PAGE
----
Meow Wolf could roar into Denver one day. A crew from the Santa Fe arts sensation was in the Mile High City this week, scouting locations and exploring the local arts scene, a mission that included sitting in on the Amplify Arts Denver town hall on January 10.
"There's a lot of momentum happening in Denver," says Vince Kadlubek, one of the founders of Meow Wolf. "Denver is amazing. You can sense this energy of creativity, of self-initiative. There's a pride around keeping Denver special, keeping it unique. From people who we've talked to, that's really been a consistent theme."
And it's a theme that Meow Wolf would embrace if it opens an outpost here. "We've been having success in Santa Fe, a pretty small market, and we've started to take the steps to look at other markets and explore possibilities of Meow Wolf in a large city," Kadlubek says. Denver is one of the places the group is looking at; so are Austin and Las Vegas.
But Denver could have an edge, because it's "always been sort of a sister city to us," says Kadlubek. A native of Santa Fe, in high school he and his friends would come up to Denver for concerts and arts immersions; Kadlubek got to know the people behind Rhinoceropolis, the groundbreaking DIY space that was closed by the city last month, after a dozen years of making art and music.
Meow Wolf got its start almost a decade ago as a collective arts production company — but it really took off after it got a permanent home in an old bowling alley in south Santa Fe. That move was made possible two years ago, when author George R. R. Martin pledged $2.7 million to the project; Meow Wolf got an additional $50,000 from the city of Santa Fe and $100,000 from a crowdfunding campaign.
The Meow Wolf Art Complex opened on March 17, 2016, with a permanent, 20,000-square-foot installation called The House of Eternal Return, as well as a makers' space and a children's area. "Our work is a combination of jungle gym, haunted house, children’s museum and immersive art exhibit," the Meow Wolf website pronounces. "This unique fusion of art and entertainment gives audiences fictional worlds to explore."
And the audiences keep coming. The complex took off faster than its founders could have imagined, earning raves across the country — and making it possible to consider expanding the concept to other cities. "We have been totally surprised by the success," Kadlubek admits. "We thought it would catch on after a year or two, but it happened immediately."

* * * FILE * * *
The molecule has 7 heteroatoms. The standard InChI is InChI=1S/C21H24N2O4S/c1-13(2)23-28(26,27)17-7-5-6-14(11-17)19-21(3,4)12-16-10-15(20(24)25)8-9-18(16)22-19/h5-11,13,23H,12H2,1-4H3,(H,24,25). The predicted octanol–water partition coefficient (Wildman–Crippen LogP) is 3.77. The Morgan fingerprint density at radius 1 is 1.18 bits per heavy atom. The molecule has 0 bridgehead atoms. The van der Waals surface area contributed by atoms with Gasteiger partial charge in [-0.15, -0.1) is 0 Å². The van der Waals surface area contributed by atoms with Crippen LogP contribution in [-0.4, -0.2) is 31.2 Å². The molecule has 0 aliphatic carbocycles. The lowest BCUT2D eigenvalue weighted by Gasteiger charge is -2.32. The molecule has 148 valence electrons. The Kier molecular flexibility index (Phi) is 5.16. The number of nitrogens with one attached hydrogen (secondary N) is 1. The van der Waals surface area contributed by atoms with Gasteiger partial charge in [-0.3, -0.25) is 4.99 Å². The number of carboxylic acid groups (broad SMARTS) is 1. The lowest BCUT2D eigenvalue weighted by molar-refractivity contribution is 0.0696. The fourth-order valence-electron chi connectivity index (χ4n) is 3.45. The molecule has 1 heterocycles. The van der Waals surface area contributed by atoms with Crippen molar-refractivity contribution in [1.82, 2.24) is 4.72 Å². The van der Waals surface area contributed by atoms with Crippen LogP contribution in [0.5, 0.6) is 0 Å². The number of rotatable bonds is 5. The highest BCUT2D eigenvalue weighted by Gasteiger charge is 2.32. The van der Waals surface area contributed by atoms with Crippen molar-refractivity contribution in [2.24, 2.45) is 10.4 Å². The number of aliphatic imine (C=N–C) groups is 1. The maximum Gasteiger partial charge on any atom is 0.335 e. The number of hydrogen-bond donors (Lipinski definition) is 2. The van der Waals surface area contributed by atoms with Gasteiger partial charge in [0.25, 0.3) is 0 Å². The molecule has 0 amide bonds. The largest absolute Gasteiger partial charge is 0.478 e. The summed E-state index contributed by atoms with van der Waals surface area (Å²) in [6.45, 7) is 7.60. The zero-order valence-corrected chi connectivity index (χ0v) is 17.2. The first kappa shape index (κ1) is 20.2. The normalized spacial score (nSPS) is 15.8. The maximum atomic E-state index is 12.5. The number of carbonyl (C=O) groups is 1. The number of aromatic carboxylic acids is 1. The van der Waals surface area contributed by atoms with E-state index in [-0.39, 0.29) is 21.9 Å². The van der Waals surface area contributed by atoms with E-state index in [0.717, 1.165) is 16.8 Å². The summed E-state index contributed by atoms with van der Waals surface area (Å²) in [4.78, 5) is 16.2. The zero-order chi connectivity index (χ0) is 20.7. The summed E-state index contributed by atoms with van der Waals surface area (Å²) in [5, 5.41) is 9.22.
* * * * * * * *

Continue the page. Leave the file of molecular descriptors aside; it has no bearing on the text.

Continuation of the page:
He credits much of that success to a smart concept — one that's been shared over and over in social media. "We've stumbled on an economic model for the creative process that is new," Kadlubek explains. "It's very much like a flipped perspective of what the art world sees currently, which has gravitated toward high-priced work that's meant for people who can afford it and people who understand the value of the artwork that hangs on the walls — a limited audience.
"We're doing the opposite, with low-cost entry — $10 to $18 — for one of the most creative experiences you can have, with interactive elements, story elements that are understandable by a general population, including kids."
And not only that, he notes, but artists are paid to create the Meow Work exhibits and installations, which in turn generate more revenue to support artists and also inspire arts-related projects around Meow Wolf.
If Meow Wolf does come to Denver, the emphasis will remain on local artists. "Any project we do in another city, we need it to be a local project: by the locals, for the locals," Kadlubek says.
"We're really excited to continue to meet artists who are in Denver...especially ones who have been doing work for a while," he continues. "We want to learn their Denver; we want to learn the Denver of the people who were there long before marijuana, long before the millennial influx.... There's a lot to learn and a lot to experience."
And a Meow Wolf in Denver could have a lot of room: Kadlubek says they're considering an installation that would be five times the Santa Fe model, at 100,000 square feet. "In any major market we go to, we'll be looking to hire 400 direct jobs to create the project; 75 percent of the hiring will be local," he adds. "Those are jobs that go to low-to-the-ground creatives. We really want to activate, galvanize the creative community that exists."
But first, they're going to do some creative work at the original Meow Wolf, which will close for two weeks on January 17 for some quick renovations. Five new installations will be added, along with a secret passageway that will add to the "incredible experiences," Kadlubek says, creating "an all-day arts bonanza."
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